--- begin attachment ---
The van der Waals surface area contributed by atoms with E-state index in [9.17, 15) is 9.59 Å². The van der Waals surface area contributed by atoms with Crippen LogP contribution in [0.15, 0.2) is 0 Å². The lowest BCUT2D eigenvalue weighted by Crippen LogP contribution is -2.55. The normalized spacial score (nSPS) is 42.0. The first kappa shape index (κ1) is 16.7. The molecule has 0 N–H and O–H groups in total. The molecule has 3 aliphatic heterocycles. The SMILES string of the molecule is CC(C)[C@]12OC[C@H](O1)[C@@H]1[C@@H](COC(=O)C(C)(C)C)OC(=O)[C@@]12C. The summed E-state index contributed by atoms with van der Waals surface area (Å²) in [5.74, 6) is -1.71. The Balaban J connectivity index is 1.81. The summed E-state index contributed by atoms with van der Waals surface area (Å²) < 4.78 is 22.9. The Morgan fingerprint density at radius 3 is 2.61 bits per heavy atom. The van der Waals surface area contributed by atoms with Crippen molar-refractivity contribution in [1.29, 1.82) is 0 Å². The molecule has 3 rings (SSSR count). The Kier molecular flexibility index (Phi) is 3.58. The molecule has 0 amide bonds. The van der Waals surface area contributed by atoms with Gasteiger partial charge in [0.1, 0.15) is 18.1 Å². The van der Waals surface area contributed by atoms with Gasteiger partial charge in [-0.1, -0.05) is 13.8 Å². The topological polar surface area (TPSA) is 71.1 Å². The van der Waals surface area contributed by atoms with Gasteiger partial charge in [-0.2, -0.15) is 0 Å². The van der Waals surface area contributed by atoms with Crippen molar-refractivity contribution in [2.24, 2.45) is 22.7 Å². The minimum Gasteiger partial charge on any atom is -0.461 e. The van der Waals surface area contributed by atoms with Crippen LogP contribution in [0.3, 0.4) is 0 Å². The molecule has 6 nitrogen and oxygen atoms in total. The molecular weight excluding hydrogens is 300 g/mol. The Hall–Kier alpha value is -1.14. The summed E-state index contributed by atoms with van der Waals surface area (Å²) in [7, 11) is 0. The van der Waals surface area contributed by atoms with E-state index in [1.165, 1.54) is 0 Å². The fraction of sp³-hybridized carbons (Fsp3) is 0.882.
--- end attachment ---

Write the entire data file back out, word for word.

The van der Waals surface area contributed by atoms with E-state index in [9.17, 15) is 9.59 Å². The van der Waals surface area contributed by atoms with Crippen LogP contribution in [0.15, 0.2) is 0 Å². The lowest BCUT2D eigenvalue weighted by Crippen LogP contribution is -2.55. The normalized spacial score (nSPS) is 42.0. The first kappa shape index (κ1) is 16.7. The molecule has 0 N–H and O–H groups in total. The molecule has 3 aliphatic heterocycles. The SMILES string of the molecule is CC(C)[C@]12OC[C@H](O1)[C@@H]1[C@@H](COC(=O)C(C)(C)C)OC(=O)[C@@]12C. The summed E-state index contributed by atoms with van der Waals surface area (Å²) in [5.74, 6) is -1.71. The Balaban J connectivity index is 1.81. The summed E-state index contributed by atoms with van der Waals surface area (Å²) < 4.78 is 22.9. The Morgan fingerprint density at radius 3 is 2.61 bits per heavy atom. The van der Waals surface area contributed by atoms with Crippen molar-refractivity contribution in [1.29, 1.82) is 0 Å². The molecule has 3 rings (SSSR count). The Kier molecular flexibility index (Phi) is 3.58. The molecule has 0 amide bonds. The van der Waals surface area contributed by atoms with Gasteiger partial charge in [0.1, 0.15) is 18.1 Å². The van der Waals surface area contributed by atoms with Gasteiger partial charge in [-0.1, -0.05) is 13.8 Å². The topological polar surface area (TPSA) is 71.1 Å². The van der Waals surface area contributed by atoms with Gasteiger partial charge in [-0.2, -0.15) is 0 Å². The van der Waals surface area contributed by atoms with Crippen molar-refractivity contribution in [2.24, 2.45) is 22.7 Å². The minimum Gasteiger partial charge on any atom is -0.461 e. The van der Waals surface area contributed by atoms with Crippen LogP contribution in [0.3, 0.4) is 0 Å². The molecule has 6 nitrogen and oxygen atoms in total. The molecular weight excluding hydrogens is 300 g/mol. The Hall–Kier alpha value is -1.14. The summed E-state index contributed by atoms with van der Waals surface area (Å²) in [7, 11) is 0. The van der Waals surface area contributed by atoms with E-state index in [1.165, 1.54) is 0 Å². The fraction of sp³-hybridized carbons (Fsp3) is 0.882.